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Docker API image creation / pull (/v1.6/images/create) apparently always return

HTTP/1.1 200 OK
Content-Type: application/json

no matter if the process is a success or a failure.

Furthermore, the payload is not valid json.

eg: /v1.6/images/create?fromImage=whatevertheflush


{"status":"Pulling repository whatevertheflush"}{"error":"Server error: 404 trying to fetch remote history for whatevertheflush","errorDetail":{"code":404,"message":"Server error: 404 trying to fetch remote history for whatevertheflush"}}

Not being valid json, and the HTTP error not being forwarded / used makes it awkward to handle errors for clients.

Indeed, docker-py just puke the payload (https://github.com/dotcloud/docker-py/blob/master/docker/client.py#L374). And DockerHTTPClient from openstack tries to return a value based on the http error code, which is always 200... (https://github.com/openstack/nova/blob/master/nova/virt/docker/client.py#L191)

Now, I understand the pull might take a long time, and that it somewhat make sense to start streaming an answer to the client, but I can't help thinking something is wrong here.

So, this is three fold:

  • am I missing something entirely here?
  • if not: if you are implementing a client application (say, in Python), how would you handle this (elegantly, if possible :))? try to detect valid json blocks, load them, and exit whenever we "think" something is wrong?
  • if not: is this going to change (for the better) in future docker versions?
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1 Answer 1

This particular endpoint actually returns chunked encoding. An example via curl:

$ curl -v -X POST http://localhost:4243/images/create?fromImage=base
* About to connect() to localhost port 4243 (#0)
*   Trying ::1...
* Connection refused
*   Trying
* connected
* Connected to localhost ( port 4243 (#0)
> POST /images/create?fromImage=base HTTP/1.1
> User-Agent: curl/7.24.0 (x86_64-apple-darwin12.0) libcurl/7.24.0 OpenSSL/0.9.8y zlib/1.2.5
> Host: localhost:4243
> Accept: */*
< HTTP/1.1 200 OK
< Content-Type: application/json
< Date: Fri, 07 Feb 2014 04:21:59 GMT
< Transfer-Encoding: chunked
* Connection #0 to host localhost left intact
{"status":"Pulling repository base"}{"status":"Pulling image (ubuntu-quantl) from      base","progressDetail":{},"id":"b750fe79269d"}{"status":"Pulling image (ubuntu-quantl) from base, endpoint: https://cdn-registry-1.docker.io/v1/","progressDetail":{},"id":"b750fe79269d"}{"status":"Pulling dependent layers","progressDetail":{},"id":"b750fe79269d"}{"status":"Download complete","progressDetail":{},"id":"27cf78414709"}{"status":"Download complete","progressDetail":{},"id":"b750fe79269d"}{"status":"Download complete","progressDetail":{},"id":"b750fe79269d"}* Closing connection #0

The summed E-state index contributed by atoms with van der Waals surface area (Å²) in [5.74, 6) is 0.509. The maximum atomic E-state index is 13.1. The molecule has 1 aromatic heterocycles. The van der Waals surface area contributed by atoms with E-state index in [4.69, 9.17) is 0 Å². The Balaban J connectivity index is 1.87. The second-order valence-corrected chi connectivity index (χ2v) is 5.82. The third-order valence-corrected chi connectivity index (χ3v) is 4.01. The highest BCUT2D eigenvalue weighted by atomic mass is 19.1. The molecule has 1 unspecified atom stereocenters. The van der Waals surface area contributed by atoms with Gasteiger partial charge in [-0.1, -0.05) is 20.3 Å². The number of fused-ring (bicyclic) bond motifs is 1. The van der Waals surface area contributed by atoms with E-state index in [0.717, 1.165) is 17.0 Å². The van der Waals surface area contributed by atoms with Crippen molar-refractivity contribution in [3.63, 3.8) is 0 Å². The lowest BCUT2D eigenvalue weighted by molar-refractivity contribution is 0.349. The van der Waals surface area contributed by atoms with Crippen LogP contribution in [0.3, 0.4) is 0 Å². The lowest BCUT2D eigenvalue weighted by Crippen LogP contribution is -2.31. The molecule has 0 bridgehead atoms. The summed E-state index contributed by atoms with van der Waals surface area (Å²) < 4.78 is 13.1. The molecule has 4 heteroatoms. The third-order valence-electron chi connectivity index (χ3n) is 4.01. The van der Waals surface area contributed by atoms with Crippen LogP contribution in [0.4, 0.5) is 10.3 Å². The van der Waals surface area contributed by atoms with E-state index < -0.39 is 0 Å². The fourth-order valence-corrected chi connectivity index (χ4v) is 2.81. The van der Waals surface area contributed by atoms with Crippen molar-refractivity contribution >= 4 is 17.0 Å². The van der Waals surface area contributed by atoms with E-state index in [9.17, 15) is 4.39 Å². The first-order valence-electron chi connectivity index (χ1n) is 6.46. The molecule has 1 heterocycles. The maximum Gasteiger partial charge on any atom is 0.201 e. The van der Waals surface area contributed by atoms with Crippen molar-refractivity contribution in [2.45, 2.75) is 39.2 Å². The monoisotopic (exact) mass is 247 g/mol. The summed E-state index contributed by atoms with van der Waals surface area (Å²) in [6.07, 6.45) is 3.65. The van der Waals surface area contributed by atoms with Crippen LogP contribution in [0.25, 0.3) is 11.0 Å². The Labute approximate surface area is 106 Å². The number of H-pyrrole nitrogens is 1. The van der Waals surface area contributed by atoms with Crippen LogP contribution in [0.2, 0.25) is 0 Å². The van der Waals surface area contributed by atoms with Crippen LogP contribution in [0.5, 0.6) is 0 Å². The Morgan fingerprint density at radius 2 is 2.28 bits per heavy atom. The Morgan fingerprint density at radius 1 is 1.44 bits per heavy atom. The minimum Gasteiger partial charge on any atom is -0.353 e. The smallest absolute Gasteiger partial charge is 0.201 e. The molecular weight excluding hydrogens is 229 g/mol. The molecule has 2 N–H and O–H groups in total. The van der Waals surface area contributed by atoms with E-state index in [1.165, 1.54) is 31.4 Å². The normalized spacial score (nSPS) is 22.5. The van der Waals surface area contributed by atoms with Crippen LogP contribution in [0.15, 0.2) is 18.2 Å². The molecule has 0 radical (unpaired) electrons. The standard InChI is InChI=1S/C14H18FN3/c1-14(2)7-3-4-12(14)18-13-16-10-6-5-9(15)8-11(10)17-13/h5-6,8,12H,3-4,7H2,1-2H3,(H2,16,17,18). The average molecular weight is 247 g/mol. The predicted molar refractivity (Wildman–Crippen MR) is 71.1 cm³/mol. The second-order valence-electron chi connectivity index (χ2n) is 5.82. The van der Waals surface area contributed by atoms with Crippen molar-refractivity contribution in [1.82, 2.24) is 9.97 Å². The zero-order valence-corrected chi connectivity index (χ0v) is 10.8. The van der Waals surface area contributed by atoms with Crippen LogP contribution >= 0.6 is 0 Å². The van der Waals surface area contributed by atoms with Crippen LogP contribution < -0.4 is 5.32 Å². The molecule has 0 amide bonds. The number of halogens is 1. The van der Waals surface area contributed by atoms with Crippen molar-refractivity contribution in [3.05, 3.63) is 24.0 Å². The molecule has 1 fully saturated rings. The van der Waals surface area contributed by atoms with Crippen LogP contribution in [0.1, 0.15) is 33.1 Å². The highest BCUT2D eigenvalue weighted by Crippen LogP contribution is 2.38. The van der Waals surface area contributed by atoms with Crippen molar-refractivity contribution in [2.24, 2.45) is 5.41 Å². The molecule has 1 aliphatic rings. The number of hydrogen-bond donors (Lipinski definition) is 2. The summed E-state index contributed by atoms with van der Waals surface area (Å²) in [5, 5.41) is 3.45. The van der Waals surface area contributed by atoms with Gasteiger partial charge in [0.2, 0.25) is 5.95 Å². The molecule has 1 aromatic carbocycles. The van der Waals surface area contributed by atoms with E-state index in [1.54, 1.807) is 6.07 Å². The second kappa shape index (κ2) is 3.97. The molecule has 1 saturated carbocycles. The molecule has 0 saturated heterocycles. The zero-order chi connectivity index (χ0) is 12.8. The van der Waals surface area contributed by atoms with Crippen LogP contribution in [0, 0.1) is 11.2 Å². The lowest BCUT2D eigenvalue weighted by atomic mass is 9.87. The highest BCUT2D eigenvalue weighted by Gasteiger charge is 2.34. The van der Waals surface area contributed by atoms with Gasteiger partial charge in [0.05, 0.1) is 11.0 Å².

Now I'm not sure how you go about parsing this in Python, but in Ruby, I can use Yajl like so:

parts = []
Yajl::Parser.parse(body) { |o| parts << o }
puts parts
{"status"=>"Pulling repository base"}
{"status"=>"Pulling image (ubuntu-quantl) from base", "progressDetail"=>{}, "id"=>"b750fe79269d"}
{"status"=>"Pulling image (ubuntu-quantl) from base, endpoint: https://cdn-registry-1.docker.io/v1/", "progressDetail"=>{}, "id"=>"b750fe79269d"}
{"status"=>"Pulling dependent layers", "progressDetail"=>{}, "id"=>"b750fe79269d"}
{"status"=>"Download complete", "progressDetail"=>{}, "id"=>"27cf78414709"}
{"status"=>"Download complete", "progressDetail"=>{}, "id"=>"b750fe79269d"}
{"status"=>"Download complete", "progressDetail"=>{}, "id"=>"b750fe79269d"}
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Well, it's not only chunked encoding, it's also chunks of json - indeed, I ended-up writing a parser in python as well. Thanks for the answer though. –  Mangled Deutz Feb 7 at 9:45

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